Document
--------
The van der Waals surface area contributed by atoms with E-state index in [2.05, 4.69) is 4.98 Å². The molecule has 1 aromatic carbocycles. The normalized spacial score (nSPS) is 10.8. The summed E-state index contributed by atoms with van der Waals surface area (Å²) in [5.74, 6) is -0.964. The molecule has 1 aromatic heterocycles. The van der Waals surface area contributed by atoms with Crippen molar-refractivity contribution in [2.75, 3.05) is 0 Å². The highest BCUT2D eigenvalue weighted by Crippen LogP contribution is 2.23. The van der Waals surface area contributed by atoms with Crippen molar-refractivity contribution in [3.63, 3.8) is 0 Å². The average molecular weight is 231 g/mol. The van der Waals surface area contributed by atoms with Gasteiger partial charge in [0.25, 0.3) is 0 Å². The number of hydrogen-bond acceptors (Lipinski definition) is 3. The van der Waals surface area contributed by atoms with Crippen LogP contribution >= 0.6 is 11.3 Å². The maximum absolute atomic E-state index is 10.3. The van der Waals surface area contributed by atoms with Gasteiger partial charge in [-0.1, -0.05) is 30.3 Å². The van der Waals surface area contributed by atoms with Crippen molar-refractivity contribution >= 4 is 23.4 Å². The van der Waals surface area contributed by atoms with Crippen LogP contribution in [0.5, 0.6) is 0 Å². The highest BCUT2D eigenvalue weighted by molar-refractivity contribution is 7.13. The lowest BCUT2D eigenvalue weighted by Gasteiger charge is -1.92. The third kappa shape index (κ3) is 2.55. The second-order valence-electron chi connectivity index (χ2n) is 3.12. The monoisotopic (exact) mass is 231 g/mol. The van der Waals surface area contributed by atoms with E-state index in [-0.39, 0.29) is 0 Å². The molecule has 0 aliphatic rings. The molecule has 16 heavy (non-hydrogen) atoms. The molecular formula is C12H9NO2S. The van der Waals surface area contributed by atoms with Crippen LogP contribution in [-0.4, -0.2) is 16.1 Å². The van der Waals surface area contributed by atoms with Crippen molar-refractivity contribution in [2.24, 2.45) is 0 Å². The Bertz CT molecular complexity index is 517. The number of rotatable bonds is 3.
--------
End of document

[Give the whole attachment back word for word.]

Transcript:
The van der Waals surface area contributed by atoms with E-state index in [2.05, 4.69) is 4.98 Å². The molecule has 1 aromatic carbocycles. The normalized spacial score (nSPS) is 10.8. The summed E-state index contributed by atoms with van der Waals surface area (Å²) in [5.74, 6) is -0.964. The molecule has 1 aromatic heterocycles. The van der Waals surface area contributed by atoms with Crippen molar-refractivity contribution in [2.75, 3.05) is 0 Å². The highest BCUT2D eigenvalue weighted by Crippen LogP contribution is 2.23. The van der Waals surface area contributed by atoms with Crippen molar-refractivity contribution in [3.63, 3.8) is 0 Å². The average molecular weight is 231 g/mol. The van der Waals surface area contributed by atoms with Gasteiger partial charge in [0.25, 0.3) is 0 Å². The number of hydrogen-bond acceptors (Lipinski definition) is 3. The van der Waals surface area contributed by atoms with Crippen LogP contribution >= 0.6 is 11.3 Å². The maximum absolute atomic E-state index is 10.3. The van der Waals surface area contributed by atoms with Gasteiger partial charge in [-0.1, -0.05) is 30.3 Å². The van der Waals surface area contributed by atoms with Crippen molar-refractivity contribution >= 4 is 23.4 Å². The van der Waals surface area contributed by atoms with Crippen LogP contribution in [0.5, 0.6) is 0 Å². The highest BCUT2D eigenvalue weighted by molar-refractivity contribution is 7.13. The lowest BCUT2D eigenvalue weighted by Gasteiger charge is -1.92. The third kappa shape index (κ3) is 2.55. The second-order valence-electron chi connectivity index (χ2n) is 3.12. The monoisotopic (exact) mass is 231 g/mol. The van der Waals surface area contributed by atoms with E-state index in [-0.39, 0.29) is 0 Å². The molecule has 0 aliphatic rings. The molecule has 16 heavy (non-hydrogen) atoms. The molecular formula is C12H9NO2S. The van der Waals surface area contributed by atoms with Crippen LogP contribution in [-0.4, -0.2) is 16.1 Å². The van der Waals surface area contributed by atoms with Crippen molar-refractivity contribution in [2.24, 2.45) is 0 Å². The Bertz CT molecular complexity index is 517. The number of rotatable bonds is 3.